Volume I, No. 1, Fall 1973
What can be more embarrassing to a sophomore in high school than getting beaten in math by a fourth grader? The sophomore was me and it was in a ciphering match that I was beaten. Small consolation was the fact that I had never ciphered before and he ciphered nearly every Friday all year.
Ciphering, played in the one-room rural schools for many, many years, is a contest between two teams to help the boys and girls learn their math. Nearly every Friday the children ciphered, either in their own school or in matches with neighboring schools. It is very surprising how fast and accurate they became in math.
Ciphering is a very good method for learning arithmetic. There would be a great loss if it were to die away with the one-room school, and because of this, I will include instructions in hope that ciphering will remain part of our heritage.
In ciphering, two people race to see who can work the problem the quickest. The person who gets the correct answer and first calls it out correctly wins that problem. Sometimes people lose by reading the answer incorrectly, or too slowly, even though they worked it correctly before their opponent.
To prepare for the game, two students in the class pick teams. The best cipherers would be picked first, then on down to the children who weren't as fast or advanced, even a preschooler who might be visiting. As the captains choose their team members, they write the names on the blackboard in the order they were picked. The last two chosen were the first contestants with the one chosen last being the challenger. The challenger gets to pick what type of math he wants to use for the first problem. The problem can by anything related to math: addition, subtraction, multiplication, division, fractions, decimals, even the use of marks.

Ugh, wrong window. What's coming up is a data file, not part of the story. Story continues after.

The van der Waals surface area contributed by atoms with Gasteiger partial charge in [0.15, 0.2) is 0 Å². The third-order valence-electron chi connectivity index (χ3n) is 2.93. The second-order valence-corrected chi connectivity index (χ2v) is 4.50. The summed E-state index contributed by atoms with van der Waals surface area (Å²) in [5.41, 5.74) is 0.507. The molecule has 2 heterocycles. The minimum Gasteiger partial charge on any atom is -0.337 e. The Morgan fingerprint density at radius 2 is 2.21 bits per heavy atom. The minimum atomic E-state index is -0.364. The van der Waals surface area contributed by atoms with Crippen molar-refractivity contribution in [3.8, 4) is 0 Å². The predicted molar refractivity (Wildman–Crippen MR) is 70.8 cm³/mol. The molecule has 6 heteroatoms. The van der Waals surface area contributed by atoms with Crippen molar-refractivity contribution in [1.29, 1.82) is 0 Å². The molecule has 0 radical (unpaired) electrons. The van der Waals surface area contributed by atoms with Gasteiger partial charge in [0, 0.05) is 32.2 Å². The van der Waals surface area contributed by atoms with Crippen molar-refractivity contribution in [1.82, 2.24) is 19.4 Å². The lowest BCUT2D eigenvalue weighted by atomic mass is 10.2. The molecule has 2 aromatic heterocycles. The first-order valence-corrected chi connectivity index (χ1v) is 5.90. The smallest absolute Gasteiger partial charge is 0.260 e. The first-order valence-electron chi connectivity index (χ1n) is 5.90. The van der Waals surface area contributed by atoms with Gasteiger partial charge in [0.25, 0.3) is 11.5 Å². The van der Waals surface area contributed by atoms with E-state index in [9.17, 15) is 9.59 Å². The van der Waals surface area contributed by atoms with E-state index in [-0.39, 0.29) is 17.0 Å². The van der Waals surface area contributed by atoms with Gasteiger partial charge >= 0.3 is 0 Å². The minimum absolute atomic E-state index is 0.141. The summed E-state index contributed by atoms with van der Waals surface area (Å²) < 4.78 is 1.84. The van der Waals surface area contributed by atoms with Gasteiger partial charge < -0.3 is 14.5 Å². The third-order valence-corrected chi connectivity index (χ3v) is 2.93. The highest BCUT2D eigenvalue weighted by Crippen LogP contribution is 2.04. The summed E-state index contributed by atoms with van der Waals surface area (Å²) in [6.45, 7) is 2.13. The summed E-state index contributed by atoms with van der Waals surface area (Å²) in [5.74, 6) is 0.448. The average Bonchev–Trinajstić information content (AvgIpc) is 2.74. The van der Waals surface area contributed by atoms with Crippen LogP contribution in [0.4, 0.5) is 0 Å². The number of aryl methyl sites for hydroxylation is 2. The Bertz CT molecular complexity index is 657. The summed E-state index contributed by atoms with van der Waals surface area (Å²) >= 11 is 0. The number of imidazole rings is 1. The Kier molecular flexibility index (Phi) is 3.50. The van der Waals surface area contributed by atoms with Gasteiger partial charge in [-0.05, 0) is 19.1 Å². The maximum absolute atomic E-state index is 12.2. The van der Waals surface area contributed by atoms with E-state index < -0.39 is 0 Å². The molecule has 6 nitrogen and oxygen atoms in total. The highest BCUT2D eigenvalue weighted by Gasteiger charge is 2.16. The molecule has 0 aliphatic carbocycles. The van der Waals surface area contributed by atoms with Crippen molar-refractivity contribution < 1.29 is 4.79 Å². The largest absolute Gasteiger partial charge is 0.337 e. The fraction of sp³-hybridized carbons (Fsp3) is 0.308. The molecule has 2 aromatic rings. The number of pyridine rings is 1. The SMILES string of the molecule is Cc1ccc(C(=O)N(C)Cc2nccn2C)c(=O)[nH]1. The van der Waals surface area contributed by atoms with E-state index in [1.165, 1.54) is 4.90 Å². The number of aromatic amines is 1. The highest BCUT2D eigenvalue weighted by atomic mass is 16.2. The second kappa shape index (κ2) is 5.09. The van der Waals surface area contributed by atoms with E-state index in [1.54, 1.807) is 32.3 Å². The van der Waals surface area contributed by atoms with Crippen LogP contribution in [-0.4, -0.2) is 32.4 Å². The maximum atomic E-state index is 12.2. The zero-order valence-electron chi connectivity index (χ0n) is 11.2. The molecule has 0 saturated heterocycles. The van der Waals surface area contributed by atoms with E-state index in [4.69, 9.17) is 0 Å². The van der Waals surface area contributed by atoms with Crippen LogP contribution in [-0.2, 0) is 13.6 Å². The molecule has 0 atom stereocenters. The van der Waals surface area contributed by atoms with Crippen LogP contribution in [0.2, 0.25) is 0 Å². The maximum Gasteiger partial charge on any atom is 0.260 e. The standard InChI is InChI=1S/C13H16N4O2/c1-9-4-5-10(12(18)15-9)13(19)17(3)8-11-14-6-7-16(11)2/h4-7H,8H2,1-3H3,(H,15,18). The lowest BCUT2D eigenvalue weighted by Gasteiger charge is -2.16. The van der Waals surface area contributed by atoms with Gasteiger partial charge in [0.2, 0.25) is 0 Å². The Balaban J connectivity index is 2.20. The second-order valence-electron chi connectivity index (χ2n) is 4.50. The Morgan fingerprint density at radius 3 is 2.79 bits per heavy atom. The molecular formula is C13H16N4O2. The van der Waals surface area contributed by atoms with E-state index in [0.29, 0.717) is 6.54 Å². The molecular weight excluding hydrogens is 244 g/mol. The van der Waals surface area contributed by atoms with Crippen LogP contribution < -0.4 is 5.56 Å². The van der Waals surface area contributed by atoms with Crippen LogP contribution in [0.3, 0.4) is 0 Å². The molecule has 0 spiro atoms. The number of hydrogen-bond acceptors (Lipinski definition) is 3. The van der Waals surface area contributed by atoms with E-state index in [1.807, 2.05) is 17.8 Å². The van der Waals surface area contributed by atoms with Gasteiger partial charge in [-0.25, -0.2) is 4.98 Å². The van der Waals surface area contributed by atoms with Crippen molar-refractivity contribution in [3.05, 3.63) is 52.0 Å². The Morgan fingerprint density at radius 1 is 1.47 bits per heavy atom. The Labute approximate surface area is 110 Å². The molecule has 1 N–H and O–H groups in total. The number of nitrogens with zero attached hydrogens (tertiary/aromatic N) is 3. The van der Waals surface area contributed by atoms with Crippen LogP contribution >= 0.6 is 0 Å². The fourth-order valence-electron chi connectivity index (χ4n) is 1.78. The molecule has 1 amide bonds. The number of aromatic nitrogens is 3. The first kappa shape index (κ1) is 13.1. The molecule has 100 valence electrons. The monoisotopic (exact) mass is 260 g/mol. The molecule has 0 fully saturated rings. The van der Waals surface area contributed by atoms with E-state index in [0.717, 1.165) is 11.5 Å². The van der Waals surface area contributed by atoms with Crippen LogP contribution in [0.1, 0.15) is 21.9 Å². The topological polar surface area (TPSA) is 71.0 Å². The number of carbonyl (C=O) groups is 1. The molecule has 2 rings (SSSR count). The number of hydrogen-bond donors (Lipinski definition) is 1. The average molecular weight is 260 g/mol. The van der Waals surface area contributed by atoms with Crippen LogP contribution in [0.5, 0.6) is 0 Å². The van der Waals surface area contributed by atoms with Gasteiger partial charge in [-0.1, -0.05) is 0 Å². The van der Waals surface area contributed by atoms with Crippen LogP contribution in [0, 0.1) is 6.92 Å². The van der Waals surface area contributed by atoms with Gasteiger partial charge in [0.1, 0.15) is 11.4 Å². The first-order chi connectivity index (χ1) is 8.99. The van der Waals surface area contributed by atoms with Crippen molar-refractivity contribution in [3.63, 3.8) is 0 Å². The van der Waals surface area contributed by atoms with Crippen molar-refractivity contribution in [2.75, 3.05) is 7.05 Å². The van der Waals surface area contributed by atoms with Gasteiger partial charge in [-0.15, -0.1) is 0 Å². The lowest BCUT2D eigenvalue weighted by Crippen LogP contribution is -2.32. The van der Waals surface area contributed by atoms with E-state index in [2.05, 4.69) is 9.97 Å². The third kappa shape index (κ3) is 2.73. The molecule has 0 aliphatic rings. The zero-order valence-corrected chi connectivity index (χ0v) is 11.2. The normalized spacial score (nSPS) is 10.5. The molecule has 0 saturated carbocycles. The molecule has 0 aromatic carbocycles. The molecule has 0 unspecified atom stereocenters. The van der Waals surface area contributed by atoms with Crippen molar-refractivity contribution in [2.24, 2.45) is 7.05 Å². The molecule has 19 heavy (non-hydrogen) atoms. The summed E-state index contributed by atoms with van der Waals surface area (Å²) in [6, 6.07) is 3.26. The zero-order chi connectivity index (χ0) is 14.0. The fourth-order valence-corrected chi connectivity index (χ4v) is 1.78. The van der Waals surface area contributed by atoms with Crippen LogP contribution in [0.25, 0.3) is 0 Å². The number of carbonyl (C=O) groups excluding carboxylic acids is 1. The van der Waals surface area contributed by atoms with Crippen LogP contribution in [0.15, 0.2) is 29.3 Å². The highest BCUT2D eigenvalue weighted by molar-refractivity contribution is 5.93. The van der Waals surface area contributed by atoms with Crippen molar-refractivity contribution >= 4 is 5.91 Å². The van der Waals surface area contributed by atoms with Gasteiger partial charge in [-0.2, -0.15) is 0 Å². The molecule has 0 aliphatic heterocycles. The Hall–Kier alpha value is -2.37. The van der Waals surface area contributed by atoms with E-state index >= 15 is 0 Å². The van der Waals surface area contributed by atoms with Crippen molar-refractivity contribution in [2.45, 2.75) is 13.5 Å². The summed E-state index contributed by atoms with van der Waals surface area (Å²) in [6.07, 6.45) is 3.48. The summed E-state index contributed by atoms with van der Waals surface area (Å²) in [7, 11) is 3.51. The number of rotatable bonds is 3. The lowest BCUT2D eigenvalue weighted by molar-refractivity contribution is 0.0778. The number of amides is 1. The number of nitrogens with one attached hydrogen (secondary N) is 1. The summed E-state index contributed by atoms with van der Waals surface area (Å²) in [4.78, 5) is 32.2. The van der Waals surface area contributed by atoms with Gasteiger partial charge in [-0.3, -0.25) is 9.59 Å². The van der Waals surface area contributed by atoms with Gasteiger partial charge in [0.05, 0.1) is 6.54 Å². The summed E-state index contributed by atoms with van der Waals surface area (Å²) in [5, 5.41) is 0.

A small child who hasn't used the other types of math very much can choose to make marks on the board. The teacher tells them when to start, and they make as many marks as they can until the teacher says stop. The person with the most marks wins. The other contestant then gets to choose what type of problem he will work next. Contestants alternate choosing until one wins two out of three tries.
The loser erases his name from the board and sits down, and the next one on the list becomes the new challenger. A person stays at the board to do problems as long as he wins, sometimes turning down several people or the whole school. Some of the good cipherers could have the problem worked before the teacher had hardly finished giving out the numbers. It was nothing for some to add one or two columns of a long addition problem while the teacher was calling out the problem.
Ciphering was not done just by the students. At pie suppers, on the last day of school, or at other events when the patrons of the school district would be at the school, adults would cipher with the children, usually quickly turning them down.
Anyone can have fun in a ciphering match whether young or old, big or little. Since the elementary classes are not growing now at such a great rate, then maybe ciphering will revive in today's modern schools.
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